**Shareholders’ Investment Ratios**

It is possible to calculate the return on each ordinary share in the year. This is the earnings per share (EPS). Earnings are profits after tax, preference dividends and “extraordinary items” (separately disclosed, large and very unusual items), which can either be paid out as a dividend to ordinary shareholders or retained in the business.

**EPS = Profits after tax and preference dividend / Number of ordinary shares**

The dividend per share in pence is self-explanatory, and clearly an item of some interest to shareholders.

**DPS = Total ordinary dividends / Number of ordinary shares**

Dividend cover is calculated as follows.

**Dividend cover = Earnings per share / Dividend per share**

It is shows proportion of profit on ordinary activities for the year that is available for distribution to shareholders has been paid (or proposed) and what proportion will be retained in the business to finance future growth. A dividend cover of 2 times would indicate that the company had paid 50% of its distributable profits as dividends, and retained 50% in the business to help to finance future operations. Retained profits are an important source of funds for most companies, and so the dividend cover can in some cases be quite high.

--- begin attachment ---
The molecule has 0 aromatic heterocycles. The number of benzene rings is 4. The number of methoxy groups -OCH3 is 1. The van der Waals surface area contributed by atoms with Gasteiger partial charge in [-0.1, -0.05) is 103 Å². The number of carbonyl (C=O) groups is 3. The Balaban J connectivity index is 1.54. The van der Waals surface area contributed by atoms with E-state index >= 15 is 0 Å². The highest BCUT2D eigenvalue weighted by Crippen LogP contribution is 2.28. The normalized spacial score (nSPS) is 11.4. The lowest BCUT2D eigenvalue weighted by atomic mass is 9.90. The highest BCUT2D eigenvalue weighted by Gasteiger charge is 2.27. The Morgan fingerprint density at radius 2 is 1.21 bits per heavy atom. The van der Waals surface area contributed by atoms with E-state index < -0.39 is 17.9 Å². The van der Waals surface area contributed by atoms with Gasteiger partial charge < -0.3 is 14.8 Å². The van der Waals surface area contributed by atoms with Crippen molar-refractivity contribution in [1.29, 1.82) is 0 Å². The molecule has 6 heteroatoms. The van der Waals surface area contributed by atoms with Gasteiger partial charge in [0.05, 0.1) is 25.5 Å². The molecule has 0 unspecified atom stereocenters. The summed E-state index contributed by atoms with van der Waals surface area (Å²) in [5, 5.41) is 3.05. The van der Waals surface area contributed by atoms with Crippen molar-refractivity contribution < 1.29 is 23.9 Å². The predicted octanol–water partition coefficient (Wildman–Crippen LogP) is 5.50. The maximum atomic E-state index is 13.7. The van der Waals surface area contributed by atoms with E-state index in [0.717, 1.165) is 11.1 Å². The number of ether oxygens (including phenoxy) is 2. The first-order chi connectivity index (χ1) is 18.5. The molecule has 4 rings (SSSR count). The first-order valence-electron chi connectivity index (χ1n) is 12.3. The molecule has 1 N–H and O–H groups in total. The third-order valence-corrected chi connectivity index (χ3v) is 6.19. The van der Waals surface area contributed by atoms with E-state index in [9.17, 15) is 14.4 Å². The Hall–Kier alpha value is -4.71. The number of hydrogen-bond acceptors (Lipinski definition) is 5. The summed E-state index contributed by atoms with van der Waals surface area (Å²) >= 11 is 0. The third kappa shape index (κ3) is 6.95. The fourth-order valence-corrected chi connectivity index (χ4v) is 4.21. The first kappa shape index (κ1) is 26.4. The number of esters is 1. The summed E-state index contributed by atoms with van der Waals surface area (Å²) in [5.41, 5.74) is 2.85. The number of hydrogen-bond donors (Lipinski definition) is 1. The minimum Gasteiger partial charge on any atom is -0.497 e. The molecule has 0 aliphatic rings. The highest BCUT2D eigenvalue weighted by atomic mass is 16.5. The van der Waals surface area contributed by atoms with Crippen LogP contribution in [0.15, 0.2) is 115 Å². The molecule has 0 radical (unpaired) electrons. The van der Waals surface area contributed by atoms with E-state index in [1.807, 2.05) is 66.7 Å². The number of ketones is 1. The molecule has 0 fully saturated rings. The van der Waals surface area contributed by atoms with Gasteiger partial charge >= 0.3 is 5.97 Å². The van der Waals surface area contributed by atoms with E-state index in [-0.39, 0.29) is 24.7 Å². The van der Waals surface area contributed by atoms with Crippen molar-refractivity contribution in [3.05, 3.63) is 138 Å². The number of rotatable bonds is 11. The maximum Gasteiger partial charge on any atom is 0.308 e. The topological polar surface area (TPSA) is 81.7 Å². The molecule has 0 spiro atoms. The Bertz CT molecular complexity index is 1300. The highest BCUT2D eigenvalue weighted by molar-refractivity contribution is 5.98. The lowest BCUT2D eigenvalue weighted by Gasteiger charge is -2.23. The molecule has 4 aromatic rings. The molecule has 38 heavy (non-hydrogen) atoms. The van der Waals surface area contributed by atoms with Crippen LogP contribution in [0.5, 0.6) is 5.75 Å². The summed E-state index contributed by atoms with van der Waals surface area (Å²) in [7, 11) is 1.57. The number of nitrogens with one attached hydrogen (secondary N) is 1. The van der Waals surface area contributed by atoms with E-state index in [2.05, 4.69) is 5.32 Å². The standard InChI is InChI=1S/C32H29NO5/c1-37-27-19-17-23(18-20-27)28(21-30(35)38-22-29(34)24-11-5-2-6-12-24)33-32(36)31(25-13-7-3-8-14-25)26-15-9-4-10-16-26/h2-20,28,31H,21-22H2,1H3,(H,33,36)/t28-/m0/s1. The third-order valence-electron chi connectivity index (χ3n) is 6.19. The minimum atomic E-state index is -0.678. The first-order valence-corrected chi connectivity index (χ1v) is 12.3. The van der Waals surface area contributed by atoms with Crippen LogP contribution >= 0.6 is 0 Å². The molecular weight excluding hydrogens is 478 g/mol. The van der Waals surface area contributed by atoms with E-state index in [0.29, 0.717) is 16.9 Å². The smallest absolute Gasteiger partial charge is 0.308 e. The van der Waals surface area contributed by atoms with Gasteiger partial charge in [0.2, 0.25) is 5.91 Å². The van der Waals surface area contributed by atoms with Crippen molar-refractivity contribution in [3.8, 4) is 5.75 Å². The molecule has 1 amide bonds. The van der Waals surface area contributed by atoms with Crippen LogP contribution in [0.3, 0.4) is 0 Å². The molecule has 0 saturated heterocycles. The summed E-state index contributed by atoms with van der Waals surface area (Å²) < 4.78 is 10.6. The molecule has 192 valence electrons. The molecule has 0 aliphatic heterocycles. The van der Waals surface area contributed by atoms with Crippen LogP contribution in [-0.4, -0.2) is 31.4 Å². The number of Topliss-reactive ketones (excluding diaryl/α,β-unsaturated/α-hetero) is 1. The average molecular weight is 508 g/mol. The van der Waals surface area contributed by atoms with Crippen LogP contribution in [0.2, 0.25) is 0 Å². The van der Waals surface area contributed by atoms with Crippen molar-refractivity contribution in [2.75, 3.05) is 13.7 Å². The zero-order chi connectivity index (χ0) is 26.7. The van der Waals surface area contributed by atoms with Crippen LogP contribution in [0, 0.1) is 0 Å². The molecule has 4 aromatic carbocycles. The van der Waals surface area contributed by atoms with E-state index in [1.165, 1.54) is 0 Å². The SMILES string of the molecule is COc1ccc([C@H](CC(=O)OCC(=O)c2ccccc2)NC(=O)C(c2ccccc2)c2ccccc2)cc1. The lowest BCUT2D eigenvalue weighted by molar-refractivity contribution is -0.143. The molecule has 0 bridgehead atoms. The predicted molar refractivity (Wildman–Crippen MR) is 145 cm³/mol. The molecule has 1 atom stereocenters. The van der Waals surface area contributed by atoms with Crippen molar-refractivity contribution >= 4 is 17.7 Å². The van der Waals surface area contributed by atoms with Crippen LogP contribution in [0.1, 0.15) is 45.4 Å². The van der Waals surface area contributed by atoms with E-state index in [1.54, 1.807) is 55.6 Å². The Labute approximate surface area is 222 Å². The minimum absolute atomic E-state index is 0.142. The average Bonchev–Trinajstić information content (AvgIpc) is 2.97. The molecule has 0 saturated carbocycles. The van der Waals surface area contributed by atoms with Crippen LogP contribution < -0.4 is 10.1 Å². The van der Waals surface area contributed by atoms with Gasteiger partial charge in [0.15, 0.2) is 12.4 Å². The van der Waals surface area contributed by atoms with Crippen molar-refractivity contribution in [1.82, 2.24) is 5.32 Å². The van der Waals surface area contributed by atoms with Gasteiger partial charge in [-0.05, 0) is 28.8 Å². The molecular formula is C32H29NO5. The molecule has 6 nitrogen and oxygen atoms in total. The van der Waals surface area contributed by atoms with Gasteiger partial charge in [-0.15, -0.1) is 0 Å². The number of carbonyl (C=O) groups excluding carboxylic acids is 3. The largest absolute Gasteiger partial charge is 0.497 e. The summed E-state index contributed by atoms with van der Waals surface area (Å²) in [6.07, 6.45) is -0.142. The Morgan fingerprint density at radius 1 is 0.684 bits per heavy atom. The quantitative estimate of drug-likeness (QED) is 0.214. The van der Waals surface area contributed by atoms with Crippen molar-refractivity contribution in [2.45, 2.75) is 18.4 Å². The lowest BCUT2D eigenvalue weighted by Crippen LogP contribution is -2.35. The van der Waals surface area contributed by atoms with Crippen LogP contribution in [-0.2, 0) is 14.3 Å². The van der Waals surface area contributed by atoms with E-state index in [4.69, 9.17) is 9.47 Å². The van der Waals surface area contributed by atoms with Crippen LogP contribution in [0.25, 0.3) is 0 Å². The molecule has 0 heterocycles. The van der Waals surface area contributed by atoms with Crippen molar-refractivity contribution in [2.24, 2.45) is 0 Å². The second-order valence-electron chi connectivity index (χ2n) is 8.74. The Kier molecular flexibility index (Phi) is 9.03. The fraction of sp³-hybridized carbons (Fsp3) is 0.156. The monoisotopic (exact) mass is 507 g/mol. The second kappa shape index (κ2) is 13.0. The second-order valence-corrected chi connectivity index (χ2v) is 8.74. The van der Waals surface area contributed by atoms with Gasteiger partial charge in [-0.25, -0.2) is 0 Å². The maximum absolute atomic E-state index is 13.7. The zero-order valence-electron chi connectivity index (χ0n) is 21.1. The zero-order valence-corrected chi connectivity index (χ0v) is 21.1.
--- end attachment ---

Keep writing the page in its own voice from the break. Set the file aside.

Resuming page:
**Profit earnings ratio (P/E ratio)**

The P/E ratio is the ratio of a company’s current share price to the earnings per share.

**Price earning ratio = Current share price / EPS**

A high P/E ratio indicates strong shareholder confidence in the company and its future, profit growth, and a lower P/E ratio indicates lower confidence.

The P/E ratio of one company can be compared with the P/E ratios of:

- Other companies in the same business sector
- Other companies generally